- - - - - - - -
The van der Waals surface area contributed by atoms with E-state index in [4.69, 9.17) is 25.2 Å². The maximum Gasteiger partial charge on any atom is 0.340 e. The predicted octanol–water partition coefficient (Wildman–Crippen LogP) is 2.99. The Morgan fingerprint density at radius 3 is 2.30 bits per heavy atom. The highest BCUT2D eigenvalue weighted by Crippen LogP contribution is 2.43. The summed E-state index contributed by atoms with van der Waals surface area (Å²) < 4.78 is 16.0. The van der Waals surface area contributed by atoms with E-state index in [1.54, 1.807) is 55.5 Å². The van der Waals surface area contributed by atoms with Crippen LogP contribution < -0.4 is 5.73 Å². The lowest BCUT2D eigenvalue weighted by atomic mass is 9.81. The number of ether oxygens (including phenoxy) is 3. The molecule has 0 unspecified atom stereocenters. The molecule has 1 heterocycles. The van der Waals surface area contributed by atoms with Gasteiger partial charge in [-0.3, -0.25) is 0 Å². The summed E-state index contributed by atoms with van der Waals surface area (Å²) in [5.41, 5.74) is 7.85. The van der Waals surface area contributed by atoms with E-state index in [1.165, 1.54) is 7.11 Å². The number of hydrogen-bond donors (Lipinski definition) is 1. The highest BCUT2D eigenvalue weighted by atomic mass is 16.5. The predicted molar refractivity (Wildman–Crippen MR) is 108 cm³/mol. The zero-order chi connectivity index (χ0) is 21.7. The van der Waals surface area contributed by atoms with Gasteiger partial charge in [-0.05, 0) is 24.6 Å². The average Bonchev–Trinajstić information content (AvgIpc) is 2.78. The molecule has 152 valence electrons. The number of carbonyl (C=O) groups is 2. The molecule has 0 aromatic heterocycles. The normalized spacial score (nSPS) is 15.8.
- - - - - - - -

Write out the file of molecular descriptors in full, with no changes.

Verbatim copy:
The van der Waals surface area contributed by atoms with E-state index in [4.69, 9.17) is 25.2 Å². The maximum Gasteiger partial charge on any atom is 0.340 e. The predicted octanol–water partition coefficient (Wildman–Crippen LogP) is 2.99. The Morgan fingerprint density at radius 3 is 2.30 bits per heavy atom. The highest BCUT2D eigenvalue weighted by Crippen LogP contribution is 2.43. The summed E-state index contributed by atoms with van der Waals surface area (Å²) < 4.78 is 16.0. The van der Waals surface area contributed by atoms with E-state index in [1.54, 1.807) is 55.5 Å². The van der Waals surface area contributed by atoms with Crippen LogP contribution < -0.4 is 5.73 Å². The lowest BCUT2D eigenvalue weighted by atomic mass is 9.81. The number of ether oxygens (including phenoxy) is 3. The molecule has 0 unspecified atom stereocenters. The molecule has 1 heterocycles. The van der Waals surface area contributed by atoms with Gasteiger partial charge in [-0.3, -0.25) is 0 Å². The summed E-state index contributed by atoms with van der Waals surface area (Å²) in [5.41, 5.74) is 7.85. The van der Waals surface area contributed by atoms with E-state index in [1.165, 1.54) is 7.11 Å². The number of hydrogen-bond donors (Lipinski definition) is 1. The highest BCUT2D eigenvalue weighted by atomic mass is 16.5. The predicted molar refractivity (Wildman–Crippen MR) is 108 cm³/mol. The zero-order chi connectivity index (χ0) is 21.7. The van der Waals surface area contributed by atoms with Gasteiger partial charge in [-0.05, 0) is 24.6 Å². The average Bonchev–Trinajstić information content (AvgIpc) is 2.78. The molecule has 152 valence electrons. The number of carbonyl (C=O) groups is 2. The molecule has 0 aromatic heterocycles. The normalized spacial score (nSPS) is 15.8.